Don't expect me to use a very lightweight car if there is any risk of a normal car driving into it!
    • CommentAuthordjh
    • CommentTimeApr 26th 2016
     
    Posted By: ringiDon't expect me to use a very lightweight car if there is any risk of a normal car driving into it!

    That's a common misconception. It's the strength that matters more than the weight.
    • CommentAuthorringi
    • CommentTimeApr 26th 2016
     
    Posted By: djh
    Posted By: ringiDon't expect me to use a very lightweight car if there is any risk of a normal car driving into it!

    That's a common misconception. It's the strength that matters more than the weight.


    A lot of the weight comes from having to have the crush zones, the crush zones must be able to cope with the energy due to the weight of what is crushing into the car.
    •  
      CommentAuthorSteamyTea
    • CommentTimeApr 26th 2016
     
    1/2 mass x velocity squared.

    Once moving at any speed, mass does not make a great deal of difference. And it is linear.
    The velocity makes the difference though, or more to the point, the changes in velocity.
    • CommentAuthorringi
    • CommentTimeApr 26th 2016
     
    And the crush zone is all about reducing the changes in velocity per second.

    If self driving cars every become common and we have separate roads for them, then we may be able to do away with crash zones etc.
  2.  
    <blockquote><cite>Posted By: ringi</cite>And the crush zone is all about reducing the changes in velocity per second.

    If self driving cars every become common and we have separate roads for them, then we may be able to do away with crash zones etc.</blockquote>

    You'd need to remove 100% of interactions with non-self driving vehicles though. Separate lanes on the motorway are one thing but you're never going to get a dual network in the city. And there are still crashes that aren't prevented by convoyed self driving cars - how about a deer running out in front? Or the classic 'drive into brick wall to avoid human' scenario.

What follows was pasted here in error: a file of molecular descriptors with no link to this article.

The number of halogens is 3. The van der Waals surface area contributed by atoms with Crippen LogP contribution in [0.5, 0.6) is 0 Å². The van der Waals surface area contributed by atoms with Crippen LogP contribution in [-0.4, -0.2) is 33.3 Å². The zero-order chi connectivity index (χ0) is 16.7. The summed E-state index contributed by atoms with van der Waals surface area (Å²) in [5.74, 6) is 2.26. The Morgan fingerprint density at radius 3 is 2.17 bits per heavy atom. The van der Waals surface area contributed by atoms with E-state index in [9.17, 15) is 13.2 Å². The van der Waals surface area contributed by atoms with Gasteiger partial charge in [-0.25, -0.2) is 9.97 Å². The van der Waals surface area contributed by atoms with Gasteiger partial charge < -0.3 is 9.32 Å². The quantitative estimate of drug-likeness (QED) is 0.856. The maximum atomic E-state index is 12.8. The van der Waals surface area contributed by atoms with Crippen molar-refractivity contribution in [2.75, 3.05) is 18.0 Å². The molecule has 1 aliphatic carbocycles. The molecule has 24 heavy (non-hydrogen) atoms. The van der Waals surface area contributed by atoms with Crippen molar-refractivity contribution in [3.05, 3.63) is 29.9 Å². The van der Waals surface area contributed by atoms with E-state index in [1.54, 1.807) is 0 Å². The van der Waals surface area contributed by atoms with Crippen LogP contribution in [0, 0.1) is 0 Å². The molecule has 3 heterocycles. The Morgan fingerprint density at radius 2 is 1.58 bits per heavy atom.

<blockquote><cite>Posted By: fostertom</cite>I wropte in full<blockquote><cite>Posted By: fostertom</cite> Body lightweihting enables smaller lighter powertrain, which enables yet lighter smaller body, which enables the major eliminations described above, which enable radically smaller lighter body etc, perhaps not ad infinitum but certainly to a Sinclair C5 level.
    </blockquote>

    https://en.wikipedia.org/wiki/REVAi c500kg for the liIon battery model. Perfectly adequate for city commuting - didn't exactly set the world on fire though.
    •  
      CommentAuthorSteamyTea
    • CommentTimeApr 26th 2016
     
    As most of a car is air, why not suck that ll out and have a true driverless car.
    I heard the biggest problem with a car was the nut behind the wheel. I removed it on my car.
    • CommentAuthorEd Davies
    • CommentTimeApr 26th 2016
     
    Posted By: fostertomOK I don't know whether lightweighting has exactly square-law or power-of-two-and-a-half-law effect, but certainly much better than linear (power-of-1-law) effect.
    I doubt it's that simple. Low mass helps for start-stop driving without regenerative braking. Low weight helps for reduced rolling resistance but that's most significant at low speed. For higher-speed cruising the dominant consideration is aerodynamic drag where it's shape that matters, not mass and weight.

    Best thing is to travel less.

    Says he hypocritically, having just done a 60 km round trip in a big flat-fronted vehicle for a tool which is not urgently needed just to feel I've made some progress on my project today, though I did do a bit of food shopping while I was about it which put off the need for another trip for a few days.